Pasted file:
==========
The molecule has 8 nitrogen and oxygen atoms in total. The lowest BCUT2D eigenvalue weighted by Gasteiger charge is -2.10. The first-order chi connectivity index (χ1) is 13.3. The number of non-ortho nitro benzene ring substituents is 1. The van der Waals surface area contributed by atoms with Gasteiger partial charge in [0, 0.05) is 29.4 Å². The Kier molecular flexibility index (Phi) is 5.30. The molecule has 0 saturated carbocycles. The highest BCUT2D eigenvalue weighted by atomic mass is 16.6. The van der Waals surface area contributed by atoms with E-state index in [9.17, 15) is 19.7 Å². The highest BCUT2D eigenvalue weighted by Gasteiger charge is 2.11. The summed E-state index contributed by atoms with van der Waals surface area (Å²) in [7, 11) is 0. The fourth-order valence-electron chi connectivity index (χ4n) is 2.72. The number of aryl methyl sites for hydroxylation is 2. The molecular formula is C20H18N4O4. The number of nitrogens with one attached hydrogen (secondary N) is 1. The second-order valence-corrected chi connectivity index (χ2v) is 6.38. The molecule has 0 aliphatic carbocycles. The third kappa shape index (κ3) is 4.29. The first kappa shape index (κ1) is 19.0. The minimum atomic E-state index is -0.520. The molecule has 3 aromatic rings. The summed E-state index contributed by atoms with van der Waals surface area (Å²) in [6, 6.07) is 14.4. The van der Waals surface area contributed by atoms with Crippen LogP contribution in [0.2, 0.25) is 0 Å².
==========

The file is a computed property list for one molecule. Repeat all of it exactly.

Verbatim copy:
The molecule has 8 nitrogen and oxygen atoms in total. The lowest BCUT2D eigenvalue weighted by Gasteiger charge is -2.10. The first-order chi connectivity index (χ1) is 13.3. The number of non-ortho nitro benzene ring substituents is 1. The van der Waals surface area contributed by atoms with Gasteiger partial charge in [0, 0.05) is 29.4 Å². The Kier molecular flexibility index (Phi) is 5.30. The molecule has 0 saturated carbocycles. The highest BCUT2D eigenvalue weighted by atomic mass is 16.6. The van der Waals surface area contributed by atoms with E-state index in [9.17, 15) is 19.7 Å². The highest BCUT2D eigenvalue weighted by Gasteiger charge is 2.11. The summed E-state index contributed by atoms with van der Waals surface area (Å²) in [7, 11) is 0. The fourth-order valence-electron chi connectivity index (χ4n) is 2.72. The number of aryl methyl sites for hydroxylation is 2. The molecular formula is C20H18N4O4. The number of nitrogens with one attached hydrogen (secondary N) is 1. The second-order valence-corrected chi connectivity index (χ2v) is 6.38. The molecule has 0 aliphatic carbocycles. The third kappa shape index (κ3) is 4.29. The first kappa shape index (κ1) is 19.0. The minimum atomic E-state index is -0.520. The molecule has 3 aromatic rings. The summed E-state index contributed by atoms with van der Waals surface area (Å²) in [6, 6.07) is 14.4. The van der Waals surface area contributed by atoms with Crippen LogP contribution in [0.2, 0.25) is 0 Å².